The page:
We just released security updates to Jenkins, versions 2.146 and 2.138.2, that fix multiple security vulnerabilities.
In addition to the security fixes listed in the security advisory, we also applied multiple improvements that make future security vulnerabilities more difficult, or even impossible to exploit.
One such improvement concerns cross-site scripting vulnerabilities, and comes with a risk of regressions.
Jenkins uses a fork of Jelly for the vast majority of the views it renders.
Since 2011, it includes a feature that lets view authors opt in or out of automatic escaping of variable values for rendering in HTML, and since 2016, the plugin build tooling requires that views explicitly specify whether to apply this automatic escaping.
Details are available in the developer documentation.
Until now, if views do not declare whether to automatically escape, they were rendered without automatic escaping, and developers were expected to explicitly escape every variable reference that was not supposed to contain markup.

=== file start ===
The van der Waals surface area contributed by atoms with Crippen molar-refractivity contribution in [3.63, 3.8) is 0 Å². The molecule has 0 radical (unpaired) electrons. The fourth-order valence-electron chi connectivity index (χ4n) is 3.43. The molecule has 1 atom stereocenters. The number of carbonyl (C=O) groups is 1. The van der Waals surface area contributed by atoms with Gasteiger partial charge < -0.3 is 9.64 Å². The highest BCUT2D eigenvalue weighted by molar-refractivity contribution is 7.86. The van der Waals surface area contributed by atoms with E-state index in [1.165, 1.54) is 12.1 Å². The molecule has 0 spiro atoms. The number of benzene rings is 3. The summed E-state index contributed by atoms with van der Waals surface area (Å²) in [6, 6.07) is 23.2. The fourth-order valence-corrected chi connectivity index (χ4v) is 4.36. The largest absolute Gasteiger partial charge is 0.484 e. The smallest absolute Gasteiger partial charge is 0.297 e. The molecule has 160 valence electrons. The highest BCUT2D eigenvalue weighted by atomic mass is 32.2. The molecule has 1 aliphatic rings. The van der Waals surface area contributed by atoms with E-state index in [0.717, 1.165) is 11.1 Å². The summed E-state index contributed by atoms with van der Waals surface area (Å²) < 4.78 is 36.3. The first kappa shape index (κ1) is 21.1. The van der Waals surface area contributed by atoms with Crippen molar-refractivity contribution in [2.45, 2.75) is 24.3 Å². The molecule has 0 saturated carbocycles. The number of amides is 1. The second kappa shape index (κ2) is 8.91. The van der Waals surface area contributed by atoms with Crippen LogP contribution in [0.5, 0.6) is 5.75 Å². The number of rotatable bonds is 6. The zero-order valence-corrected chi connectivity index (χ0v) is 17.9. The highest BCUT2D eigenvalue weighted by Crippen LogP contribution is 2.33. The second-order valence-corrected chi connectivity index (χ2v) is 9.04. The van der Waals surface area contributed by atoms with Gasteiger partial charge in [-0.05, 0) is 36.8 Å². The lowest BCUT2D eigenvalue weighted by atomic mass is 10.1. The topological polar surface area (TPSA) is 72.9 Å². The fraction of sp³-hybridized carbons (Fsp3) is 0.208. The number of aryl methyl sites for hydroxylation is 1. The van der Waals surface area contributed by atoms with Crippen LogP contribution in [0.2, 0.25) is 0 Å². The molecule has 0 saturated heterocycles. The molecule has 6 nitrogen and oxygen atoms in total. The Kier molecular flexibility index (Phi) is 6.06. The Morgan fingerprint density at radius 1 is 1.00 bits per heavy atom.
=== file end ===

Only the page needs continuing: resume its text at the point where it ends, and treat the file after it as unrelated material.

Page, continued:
This has resulted in a number of cross-site scripting (XSS) vulnerabilities, most recently SECURITY-1130 in Job Config History Plugin.
For that reason, we have decided to enable this automatic escaping by default if plugins do not specify a preference.
This can result in problems with some plugins if they need their output to remain unescaped.
We expect that those plugins will adapt pretty quickly to this change, as the fix is typically straightforward.
We track known affected plugins and their status on the Jenkins wiki.
In the mean time, users can set the system property
false to disable this additional protection.
Originally posted on Jenkins Blog